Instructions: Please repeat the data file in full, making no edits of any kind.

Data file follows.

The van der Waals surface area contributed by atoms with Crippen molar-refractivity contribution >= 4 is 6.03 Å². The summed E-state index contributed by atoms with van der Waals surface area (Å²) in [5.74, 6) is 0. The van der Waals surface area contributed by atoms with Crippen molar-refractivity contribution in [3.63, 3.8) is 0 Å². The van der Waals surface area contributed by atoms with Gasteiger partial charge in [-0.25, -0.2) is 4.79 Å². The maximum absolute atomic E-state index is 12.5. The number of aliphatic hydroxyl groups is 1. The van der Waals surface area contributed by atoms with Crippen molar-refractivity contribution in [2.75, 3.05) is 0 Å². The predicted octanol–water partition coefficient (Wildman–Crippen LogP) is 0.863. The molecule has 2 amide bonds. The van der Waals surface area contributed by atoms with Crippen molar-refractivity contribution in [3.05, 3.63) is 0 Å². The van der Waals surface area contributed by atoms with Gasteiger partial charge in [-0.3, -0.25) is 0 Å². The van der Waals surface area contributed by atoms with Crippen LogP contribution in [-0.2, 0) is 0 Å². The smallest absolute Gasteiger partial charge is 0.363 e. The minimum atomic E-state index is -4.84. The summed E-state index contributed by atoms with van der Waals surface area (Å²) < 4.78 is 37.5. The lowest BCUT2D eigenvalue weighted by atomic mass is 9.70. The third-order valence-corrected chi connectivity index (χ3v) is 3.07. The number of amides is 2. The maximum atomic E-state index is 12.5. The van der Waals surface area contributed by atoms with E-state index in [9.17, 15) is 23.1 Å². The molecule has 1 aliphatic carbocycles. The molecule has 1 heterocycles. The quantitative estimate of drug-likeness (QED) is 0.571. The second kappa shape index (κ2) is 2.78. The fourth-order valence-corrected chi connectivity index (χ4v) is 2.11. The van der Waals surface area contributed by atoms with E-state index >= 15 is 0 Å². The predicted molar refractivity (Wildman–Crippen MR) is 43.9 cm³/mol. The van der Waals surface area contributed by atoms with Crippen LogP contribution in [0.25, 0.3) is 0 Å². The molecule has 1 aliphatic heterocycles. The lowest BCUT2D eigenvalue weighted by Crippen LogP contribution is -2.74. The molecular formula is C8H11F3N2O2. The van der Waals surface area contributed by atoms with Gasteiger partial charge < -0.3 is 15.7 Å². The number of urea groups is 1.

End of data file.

The van der Waals surface area contributed by atoms with Crippen molar-refractivity contribution >= 4 is 6.03 Å². The summed E-state index contributed by atoms with van der Waals surface area (Å²) in [5.74, 6) is 0. The van der Waals surface area contributed by atoms with Crippen molar-refractivity contribution in [3.63, 3.8) is 0 Å². The van der Waals surface area contributed by atoms with Gasteiger partial charge in [-0.25, -0.2) is 4.79 Å². The maximum absolute atomic E-state index is 12.5. The number of aliphatic hydroxyl groups is 1. The van der Waals surface area contributed by atoms with Crippen molar-refractivity contribution in [2.75, 3.05) is 0 Å². The predicted octanol–water partition coefficient (Wildman–Crippen LogP) is 0.863. The molecule has 2 amide bonds. The van der Waals surface area contributed by atoms with Crippen molar-refractivity contribution in [3.05, 3.63) is 0 Å². The van der Waals surface area contributed by atoms with Gasteiger partial charge in [-0.3, -0.25) is 0 Å². The van der Waals surface area contributed by atoms with Crippen LogP contribution in [-0.2, 0) is 0 Å². The smallest absolute Gasteiger partial charge is 0.363 e. The minimum atomic E-state index is -4.84. The summed E-state index contributed by atoms with van der Waals surface area (Å²) < 4.78 is 37.5. The lowest BCUT2D eigenvalue weighted by atomic mass is 9.70. The third-order valence-corrected chi connectivity index (χ3v) is 3.07. The number of amides is 2. The maximum atomic E-state index is 12.5. The van der Waals surface area contributed by atoms with E-state index in [9.17, 15) is 23.1 Å². The molecule has 1 aliphatic carbocycles. The molecule has 1 heterocycles. The quantitative estimate of drug-likeness (QED) is 0.571. The second kappa shape index (κ2) is 2.78. The fourth-order valence-corrected chi connectivity index (χ4v) is 2.11. The van der Waals surface area contributed by atoms with E-state index >= 15 is 0 Å². The predicted molar refractivity (Wildman–Crippen MR) is 43.9 cm³/mol. The van der Waals surface area contributed by atoms with Crippen LogP contribution in [0.25, 0.3) is 0 Å². The molecule has 1 aliphatic heterocycles. The lowest BCUT2D eigenvalue weighted by Crippen LogP contribution is -2.74. The molecular formula is C8H11F3N2O2. The van der Waals surface area contributed by atoms with Gasteiger partial charge < -0.3 is 15.7 Å². The number of urea groups is 1.